Ep-PAINE-nym



Codman’s Triangle

Other Known Aliasesnone

Definitiontriangular area of new subperiosteal bone that is created when a bone tumor raises the periosteum away from the healthy bone

Clinical Significance this occurs because the tumor is growing at a faster rate than the periosteum can expand, which leads to the periosteum tearing away and providing a second edge of ossification (thus making the triangle). Presence of this finding is highly suggested of a fast growing, malignancy.

HistoryNames after Ernest Amory Codman (1869-1940), who was an American surgeon and received his medical doctorate from Harvard University in 1895. Aside from being an accomplished surgeon, he fought for hospital reform and was an early adopter and advocate for patient-based outcomes. In fact, he created “End Result Cards” for his patients which included all diagnosis, procedures, and treatment for every one of his patients that he tracked for at least one year. He was also the first physician at Massachusetts General Hospital to institute a morbidity and mortality conference. Unfortunately, he lost his surgical privileges when he wanted to institute a plan for evaluating surgical competence. He went on to found his own hospital based on end-results and published these findings to the general public in 1916. He established the first bone tumor registry in the US and helped lead the founding of the American College of Surgeons and its Hospital Standardized Program, which eventually became the Joint Commission on Accreditation of Healthcare Organizations.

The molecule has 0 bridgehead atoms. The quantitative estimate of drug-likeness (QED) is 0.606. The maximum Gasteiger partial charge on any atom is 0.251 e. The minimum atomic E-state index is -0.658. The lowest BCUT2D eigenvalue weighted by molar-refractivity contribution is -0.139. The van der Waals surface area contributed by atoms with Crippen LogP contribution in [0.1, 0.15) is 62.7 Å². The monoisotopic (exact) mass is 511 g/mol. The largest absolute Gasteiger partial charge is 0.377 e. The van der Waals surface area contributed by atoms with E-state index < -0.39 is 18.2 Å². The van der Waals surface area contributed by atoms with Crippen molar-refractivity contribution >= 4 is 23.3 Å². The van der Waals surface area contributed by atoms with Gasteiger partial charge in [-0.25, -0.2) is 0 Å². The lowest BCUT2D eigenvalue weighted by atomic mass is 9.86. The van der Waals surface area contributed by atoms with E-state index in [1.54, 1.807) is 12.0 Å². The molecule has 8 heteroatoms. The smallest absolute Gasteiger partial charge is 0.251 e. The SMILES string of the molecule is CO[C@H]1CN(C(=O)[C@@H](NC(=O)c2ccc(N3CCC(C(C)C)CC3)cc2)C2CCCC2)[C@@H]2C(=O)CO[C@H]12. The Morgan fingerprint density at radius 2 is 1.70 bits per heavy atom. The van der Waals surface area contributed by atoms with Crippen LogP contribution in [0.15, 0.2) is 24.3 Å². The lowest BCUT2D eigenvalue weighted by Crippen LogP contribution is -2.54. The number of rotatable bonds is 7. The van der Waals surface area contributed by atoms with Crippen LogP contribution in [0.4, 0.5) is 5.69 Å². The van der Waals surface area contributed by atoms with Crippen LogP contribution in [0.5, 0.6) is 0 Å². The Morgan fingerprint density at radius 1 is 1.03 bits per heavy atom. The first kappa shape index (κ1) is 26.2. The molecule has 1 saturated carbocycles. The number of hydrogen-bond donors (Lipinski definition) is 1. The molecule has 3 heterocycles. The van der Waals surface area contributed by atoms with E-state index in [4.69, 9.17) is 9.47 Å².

References

  1. Firkin BG and Whitwirth JA.  Dictionary of Medical Eponyms. 2nd ed.  New York, NY; Parthenon Publishing Group. 1996.
  2. Bartolucci S, Forbis P.  Stedman’s Medical Eponyms.  2nd ed.  Baltimore, MD; LWW.  2005.
  3. Yee AJ, Pfiffner P. (2012).  Medical Eponyms (Version 1.4.2) [Mobile Application Software].  Retrieved http://itunes.apple.com.
  4. Whonamedit – dictionary of medical eponyms. http://www.whonamedit.com
  5. Up To Date. www.uptodate.com
  6. A Study in Hospital Efficiency. Boston : Privately printed, 1916.
  7. Bone Sarcoma, an Interpretation of the Nomenclature Used by the Committee of the Registry of Bone Sarcoma of the American College of Surgeons. New York : P. B. Hoeber, 1925.

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